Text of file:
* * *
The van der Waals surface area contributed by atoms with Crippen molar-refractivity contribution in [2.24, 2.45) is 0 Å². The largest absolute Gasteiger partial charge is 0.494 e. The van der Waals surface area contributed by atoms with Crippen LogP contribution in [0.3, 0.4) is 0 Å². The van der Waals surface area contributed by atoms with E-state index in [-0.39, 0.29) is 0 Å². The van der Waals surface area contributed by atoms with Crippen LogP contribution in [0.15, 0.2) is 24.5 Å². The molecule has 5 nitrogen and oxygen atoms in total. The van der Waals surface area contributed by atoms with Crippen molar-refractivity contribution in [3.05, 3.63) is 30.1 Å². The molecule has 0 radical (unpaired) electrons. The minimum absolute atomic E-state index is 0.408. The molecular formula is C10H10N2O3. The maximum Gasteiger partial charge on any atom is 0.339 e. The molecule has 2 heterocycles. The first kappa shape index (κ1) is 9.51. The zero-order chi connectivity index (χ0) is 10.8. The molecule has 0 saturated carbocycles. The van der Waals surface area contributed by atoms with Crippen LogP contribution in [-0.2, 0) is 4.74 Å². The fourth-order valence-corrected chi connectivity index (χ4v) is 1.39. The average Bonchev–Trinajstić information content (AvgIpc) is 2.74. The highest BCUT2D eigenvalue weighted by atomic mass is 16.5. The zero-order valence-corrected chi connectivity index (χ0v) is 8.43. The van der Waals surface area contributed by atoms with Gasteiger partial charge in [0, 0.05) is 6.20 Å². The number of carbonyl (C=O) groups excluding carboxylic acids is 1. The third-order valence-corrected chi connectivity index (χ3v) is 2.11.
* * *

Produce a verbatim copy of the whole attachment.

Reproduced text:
The van der Waals surface area contributed by atoms with Crippen molar-refractivity contribution in [2.24, 2.45) is 0 Å². The largest absolute Gasteiger partial charge is 0.494 e. The van der Waals surface area contributed by atoms with Crippen LogP contribution in [0.3, 0.4) is 0 Å². The van der Waals surface area contributed by atoms with E-state index in [-0.39, 0.29) is 0 Å². The van der Waals surface area contributed by atoms with Crippen LogP contribution in [0.15, 0.2) is 24.5 Å². The molecule has 5 nitrogen and oxygen atoms in total. The van der Waals surface area contributed by atoms with Crippen molar-refractivity contribution in [3.05, 3.63) is 30.1 Å². The molecule has 0 radical (unpaired) electrons. The minimum absolute atomic E-state index is 0.408. The molecular formula is C10H10N2O3. The maximum Gasteiger partial charge on any atom is 0.339 e. The molecule has 2 heterocycles. The first kappa shape index (κ1) is 9.51. The zero-order chi connectivity index (χ0) is 10.8. The molecule has 0 saturated carbocycles. The van der Waals surface area contributed by atoms with Crippen LogP contribution in [-0.2, 0) is 4.74 Å². The fourth-order valence-corrected chi connectivity index (χ4v) is 1.39. The average Bonchev–Trinajstić information content (AvgIpc) is 2.74. The highest BCUT2D eigenvalue weighted by atomic mass is 16.5. The zero-order valence-corrected chi connectivity index (χ0v) is 8.43. The van der Waals surface area contributed by atoms with Gasteiger partial charge in [0, 0.05) is 6.20 Å². The number of carbonyl (C=O) groups excluding carboxylic acids is 1. The third-order valence-corrected chi connectivity index (χ3v) is 2.11.